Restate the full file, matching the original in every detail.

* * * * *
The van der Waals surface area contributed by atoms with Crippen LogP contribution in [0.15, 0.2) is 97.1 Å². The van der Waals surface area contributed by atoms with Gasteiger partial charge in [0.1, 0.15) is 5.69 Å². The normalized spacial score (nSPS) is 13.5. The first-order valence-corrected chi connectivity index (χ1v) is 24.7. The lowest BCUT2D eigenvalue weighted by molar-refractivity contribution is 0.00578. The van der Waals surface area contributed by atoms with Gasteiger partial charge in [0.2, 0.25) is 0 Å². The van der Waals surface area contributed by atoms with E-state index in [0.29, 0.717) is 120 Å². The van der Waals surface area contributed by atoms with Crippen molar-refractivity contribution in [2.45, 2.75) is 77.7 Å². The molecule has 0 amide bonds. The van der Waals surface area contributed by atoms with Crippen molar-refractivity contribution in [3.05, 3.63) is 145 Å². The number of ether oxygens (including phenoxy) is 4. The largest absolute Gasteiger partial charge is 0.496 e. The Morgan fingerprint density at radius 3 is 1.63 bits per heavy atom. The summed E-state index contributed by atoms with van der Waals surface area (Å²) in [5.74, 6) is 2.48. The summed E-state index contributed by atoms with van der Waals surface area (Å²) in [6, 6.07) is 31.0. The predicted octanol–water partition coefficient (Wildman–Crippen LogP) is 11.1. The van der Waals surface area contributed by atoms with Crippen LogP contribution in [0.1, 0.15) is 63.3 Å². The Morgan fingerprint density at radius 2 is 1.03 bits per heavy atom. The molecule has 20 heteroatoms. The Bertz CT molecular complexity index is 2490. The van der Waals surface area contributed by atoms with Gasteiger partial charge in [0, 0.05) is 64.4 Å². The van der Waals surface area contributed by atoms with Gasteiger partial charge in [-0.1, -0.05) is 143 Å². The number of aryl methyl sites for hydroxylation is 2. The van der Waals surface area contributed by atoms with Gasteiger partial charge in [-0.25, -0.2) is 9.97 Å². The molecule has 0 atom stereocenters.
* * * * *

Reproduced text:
The van der Waals surface area contributed by atoms with Crippen LogP contribution in [0.15, 0.2) is 97.1 Å². The van der Waals surface area contributed by atoms with Gasteiger partial charge in [0.1, 0.15) is 5.69 Å². The normalized spacial score (nSPS) is 13.5. The first-order valence-corrected chi connectivity index (χ1v) is 24.7. The lowest BCUT2D eigenvalue weighted by molar-refractivity contribution is 0.00578. The van der Waals surface area contributed by atoms with Gasteiger partial charge in [0.2, 0.25) is 0 Å². The van der Waals surface area contributed by atoms with E-state index in [0.29, 0.717) is 120 Å². The van der Waals surface area contributed by atoms with Crippen molar-refractivity contribution in [2.45, 2.75) is 77.7 Å². The molecule has 0 amide bonds. The van der Waals surface area contributed by atoms with Crippen molar-refractivity contribution in [3.05, 3.63) is 145 Å². The number of ether oxygens (including phenoxy) is 4. The largest absolute Gasteiger partial charge is 0.496 e. The Morgan fingerprint density at radius 3 is 1.63 bits per heavy atom. The summed E-state index contributed by atoms with van der Waals surface area (Å²) in [5.74, 6) is 2.48. The summed E-state index contributed by atoms with van der Waals surface area (Å²) in [6, 6.07) is 31.0. The predicted octanol–water partition coefficient (Wildman–Crippen LogP) is 11.1. The van der Waals surface area contributed by atoms with Crippen LogP contribution in [0.1, 0.15) is 63.3 Å². The Morgan fingerprint density at radius 2 is 1.03 bits per heavy atom. The molecule has 20 heteroatoms. The Bertz CT molecular complexity index is 2490. The van der Waals surface area contributed by atoms with Gasteiger partial charge in [0, 0.05) is 64.4 Å². The van der Waals surface area contributed by atoms with Gasteiger partial charge in [-0.1, -0.05) is 143 Å². The number of aryl methyl sites for hydroxylation is 2. The van der Waals surface area contributed by atoms with Gasteiger partial charge in [-0.25, -0.2) is 9.97 Å². The molecule has 0 atom stereocenters.